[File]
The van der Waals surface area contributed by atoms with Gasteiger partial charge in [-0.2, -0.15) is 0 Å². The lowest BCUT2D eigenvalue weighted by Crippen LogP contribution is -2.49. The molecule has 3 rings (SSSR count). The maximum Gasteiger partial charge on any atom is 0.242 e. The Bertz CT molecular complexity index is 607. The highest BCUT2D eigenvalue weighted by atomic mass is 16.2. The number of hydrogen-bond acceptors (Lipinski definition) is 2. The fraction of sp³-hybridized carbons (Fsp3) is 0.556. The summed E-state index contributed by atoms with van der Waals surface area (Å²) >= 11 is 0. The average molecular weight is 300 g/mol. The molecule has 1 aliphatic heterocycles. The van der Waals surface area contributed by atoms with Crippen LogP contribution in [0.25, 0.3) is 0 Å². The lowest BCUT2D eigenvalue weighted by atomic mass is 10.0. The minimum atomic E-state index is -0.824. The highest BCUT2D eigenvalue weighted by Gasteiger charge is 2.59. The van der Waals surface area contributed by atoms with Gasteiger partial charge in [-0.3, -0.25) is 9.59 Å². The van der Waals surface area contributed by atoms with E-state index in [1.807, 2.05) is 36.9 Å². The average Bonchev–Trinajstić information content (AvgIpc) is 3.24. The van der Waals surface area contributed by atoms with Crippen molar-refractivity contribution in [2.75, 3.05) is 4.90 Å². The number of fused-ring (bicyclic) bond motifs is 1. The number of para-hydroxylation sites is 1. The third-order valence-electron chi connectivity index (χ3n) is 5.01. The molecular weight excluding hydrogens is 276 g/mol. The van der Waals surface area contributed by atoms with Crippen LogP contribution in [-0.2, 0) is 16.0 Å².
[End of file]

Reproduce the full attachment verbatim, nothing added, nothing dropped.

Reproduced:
The van der Waals surface area contributed by atoms with Gasteiger partial charge in [-0.2, -0.15) is 0 Å². The lowest BCUT2D eigenvalue weighted by Crippen LogP contribution is -2.49. The molecule has 3 rings (SSSR count). The maximum Gasteiger partial charge on any atom is 0.242 e. The Bertz CT molecular complexity index is 607. The highest BCUT2D eigenvalue weighted by atomic mass is 16.2. The number of hydrogen-bond acceptors (Lipinski definition) is 2. The fraction of sp³-hybridized carbons (Fsp3) is 0.556. The summed E-state index contributed by atoms with van der Waals surface area (Å²) >= 11 is 0. The average molecular weight is 300 g/mol. The molecule has 1 aliphatic heterocycles. The van der Waals surface area contributed by atoms with Crippen LogP contribution in [0.25, 0.3) is 0 Å². The lowest BCUT2D eigenvalue weighted by atomic mass is 10.0. The minimum atomic E-state index is -0.824. The highest BCUT2D eigenvalue weighted by Gasteiger charge is 2.59. The van der Waals surface area contributed by atoms with Gasteiger partial charge in [-0.3, -0.25) is 9.59 Å². The van der Waals surface area contributed by atoms with E-state index in [1.807, 2.05) is 36.9 Å². The average Bonchev–Trinajstić information content (AvgIpc) is 3.24. The van der Waals surface area contributed by atoms with Crippen molar-refractivity contribution in [2.75, 3.05) is 4.90 Å². The number of fused-ring (bicyclic) bond motifs is 1. The number of para-hydroxylation sites is 1. The third-order valence-electron chi connectivity index (χ3n) is 5.01. The molecular weight excluding hydrogens is 276 g/mol. The van der Waals surface area contributed by atoms with Crippen LogP contribution in [-0.2, 0) is 16.0 Å².